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While the answer to my question may be considered highly subjective, I can't help but feel like there's an extremely neutral way to reply to the phrase I'm inspecting.

The question normally frustrates me because I see it as a trap: if I reply, "Sure!" or "Absolutely," I'll end up committing myself to something without knowing what it is. On the other hand, if I decline, I'd be refusing exposure to something that may be beneficial -- plus, the one asking may see me as close-minded (not that it matters).

So I'm looking for a reply that falls between an absolute decline and absolute blind acceptance.

closed as primarily opinion-based by MetaEd, tchrist, waiwai933 Jan 12 '14 at 15:08

Many good questions generate some degree of opinion based on expert experience, but answers to this question will tend to be almost entirely based on opinions, rather than facts, references, or specific expertise. If this question can be reworded to fit the rules in the help center, please edit the question.

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    This is requesting advice in interpersonal skills. It has nothing to do with English. – tchrist Jan 12 '14 at 4:44
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    Probably the simplest thing to do is stall. "Depends. What is it?" is certainly neutral, and not unfriendly, but also noncommittal. – John Lawler Jan 12 '14 at 4:47
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    @JohnLawler That's a good one. Thanks. If you write that in an answer post, I'll accept it. – Mr_Spock Jan 12 '14 at 4:48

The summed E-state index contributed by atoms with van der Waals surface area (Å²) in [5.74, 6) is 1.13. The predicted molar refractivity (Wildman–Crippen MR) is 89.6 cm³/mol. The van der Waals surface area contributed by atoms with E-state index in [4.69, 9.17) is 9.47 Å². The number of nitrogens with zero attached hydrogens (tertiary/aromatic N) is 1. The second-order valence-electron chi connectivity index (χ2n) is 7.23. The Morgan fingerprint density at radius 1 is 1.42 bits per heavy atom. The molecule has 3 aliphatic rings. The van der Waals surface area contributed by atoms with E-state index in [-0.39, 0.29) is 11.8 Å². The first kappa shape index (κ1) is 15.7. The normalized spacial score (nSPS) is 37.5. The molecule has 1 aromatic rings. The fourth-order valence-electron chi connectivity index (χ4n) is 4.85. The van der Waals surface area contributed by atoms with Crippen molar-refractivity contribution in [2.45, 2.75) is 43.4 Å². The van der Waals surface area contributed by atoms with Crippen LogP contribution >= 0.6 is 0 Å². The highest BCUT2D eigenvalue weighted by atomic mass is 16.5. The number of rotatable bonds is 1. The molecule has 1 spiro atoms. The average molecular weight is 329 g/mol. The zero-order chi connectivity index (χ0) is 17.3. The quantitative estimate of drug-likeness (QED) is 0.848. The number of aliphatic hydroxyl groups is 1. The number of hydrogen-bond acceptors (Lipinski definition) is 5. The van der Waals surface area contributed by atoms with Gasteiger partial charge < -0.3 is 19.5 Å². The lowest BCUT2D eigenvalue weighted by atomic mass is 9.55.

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    Now what?! a la Gen. Halftrack. – Kris Jan 12 '14 at 7:00
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    If the question is from a friend I'd say: "If I can, sure." Adding a little extra stress on the word can to show willingness. – Mari-Lou A Jan 12 '14 at 11:15
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What about just "perhaps"? (Padding here.)

  • I actually like this answer because I can see myself replying (casually) with "maybe" or "perhaps." Perfect. It took a long time to settle on an answer. This is it. We're taking it to the top! – Mr_Spock Nov 9 '14 at 21:43
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Try, "How may I help you?" Then you may either accept or decline without having committed.

  • That would be good professionalism. However, I would certainly not use it in a casual request by a friend. :P – Double U Jan 12 '14 at 5:11
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    "What can I help you with?" "What can I do for you?" "What do you need?" Would all be fine with a friend. – Elliott Frisch Jan 12 '14 at 5:15
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The best response I have ever heard was "Go on..." after which the speaker waited for the favor-asker to make their case. This would also be a suitably noncommittal response to "May I offer you some advice?"

And yes, I have been watching "Downton Abbey." ;)

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Uh... I think this question has more to do with etiquette than language. In your case, you want to know what is the most appropriate manner to express the request to receive more information about the other person's request before you accept or decline it. In that case, I'm just going to be straightforward and answer the request with a question.

  1. What is this request about?
  2. Can you tell me more about this request?
  3. What exactly do you want me to do if I accept?
  • I think you missed the point of my question. It's actually that I don't want to quickly decline. I want to know what I'm getting myself into before accepting the invitation/request. I don't know what the favor is, so I don't want to say "yes." And I don't want to just turn my head away from something I can possibly benefit from without knowing what it is first. What's the best response to suit my ideal? – Mr_Spock Jan 12 '14 at 4:27
  • @Mr_Spock edited answer. – Double U Jan 12 '14 at 4:38

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